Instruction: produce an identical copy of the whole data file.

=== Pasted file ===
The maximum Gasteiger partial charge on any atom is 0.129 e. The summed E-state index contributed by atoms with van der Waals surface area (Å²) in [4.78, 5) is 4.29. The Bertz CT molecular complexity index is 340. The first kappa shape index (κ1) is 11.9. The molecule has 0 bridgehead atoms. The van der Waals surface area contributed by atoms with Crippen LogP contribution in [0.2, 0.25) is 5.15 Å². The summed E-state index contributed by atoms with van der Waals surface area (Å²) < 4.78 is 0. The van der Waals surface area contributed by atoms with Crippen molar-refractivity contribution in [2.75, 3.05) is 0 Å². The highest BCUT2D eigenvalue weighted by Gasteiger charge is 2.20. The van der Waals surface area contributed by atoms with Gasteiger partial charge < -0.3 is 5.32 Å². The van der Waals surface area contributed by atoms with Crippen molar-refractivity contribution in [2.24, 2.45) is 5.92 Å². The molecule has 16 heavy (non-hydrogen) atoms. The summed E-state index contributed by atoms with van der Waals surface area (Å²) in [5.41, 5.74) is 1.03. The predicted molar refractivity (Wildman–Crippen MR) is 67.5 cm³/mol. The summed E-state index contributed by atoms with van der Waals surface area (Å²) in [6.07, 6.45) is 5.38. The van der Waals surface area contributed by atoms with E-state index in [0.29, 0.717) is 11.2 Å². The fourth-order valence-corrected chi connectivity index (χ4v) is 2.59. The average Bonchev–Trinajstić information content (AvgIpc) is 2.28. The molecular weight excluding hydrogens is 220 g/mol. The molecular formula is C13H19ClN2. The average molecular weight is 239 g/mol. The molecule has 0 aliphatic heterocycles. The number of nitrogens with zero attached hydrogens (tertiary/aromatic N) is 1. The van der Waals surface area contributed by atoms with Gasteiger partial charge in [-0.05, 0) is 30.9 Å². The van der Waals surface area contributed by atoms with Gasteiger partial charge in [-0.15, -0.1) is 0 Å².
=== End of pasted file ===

The maximum Gasteiger partial charge on any atom is 0.129 e. The summed E-state index contributed by atoms with van der Waals surface area (Å²) in [4.78, 5) is 4.29. The Bertz CT molecular complexity index is 340. The first kappa shape index (κ1) is 11.9. The molecule has 0 bridgehead atoms. The van der Waals surface area contributed by atoms with Crippen LogP contribution in [0.2, 0.25) is 5.15 Å². The summed E-state index contributed by atoms with van der Waals surface area (Å²) < 4.78 is 0. The van der Waals surface area contributed by atoms with Crippen molar-refractivity contribution in [2.75, 3.05) is 0 Å². The highest BCUT2D eigenvalue weighted by Gasteiger charge is 2.20. The van der Waals surface area contributed by atoms with Gasteiger partial charge < -0.3 is 5.32 Å². The van der Waals surface area contributed by atoms with Crippen molar-refractivity contribution in [2.24, 2.45) is 5.92 Å². The molecule has 16 heavy (non-hydrogen) atoms. The summed E-state index contributed by atoms with van der Waals surface area (Å²) in [5.41, 5.74) is 1.03. The predicted molar refractivity (Wildman–Crippen MR) is 67.5 cm³/mol. The summed E-state index contributed by atoms with van der Waals surface area (Å²) in [6.07, 6.45) is 5.38. The van der Waals surface area contributed by atoms with E-state index in [0.29, 0.717) is 11.2 Å². The fourth-order valence-corrected chi connectivity index (χ4v) is 2.59. The average Bonchev–Trinajstić information content (AvgIpc) is 2.28. The molecular weight excluding hydrogens is 220 g/mol. The molecular formula is C13H19ClN2. The average molecular weight is 239 g/mol. The molecule has 0 aliphatic heterocycles. The number of nitrogens with zero attached hydrogens (tertiary/aromatic N) is 1. The van der Waals surface area contributed by atoms with Gasteiger partial charge in [-0.05, 0) is 30.9 Å². The van der Waals surface area contributed by atoms with Gasteiger partial charge in [-0.15, -0.1) is 0 Å².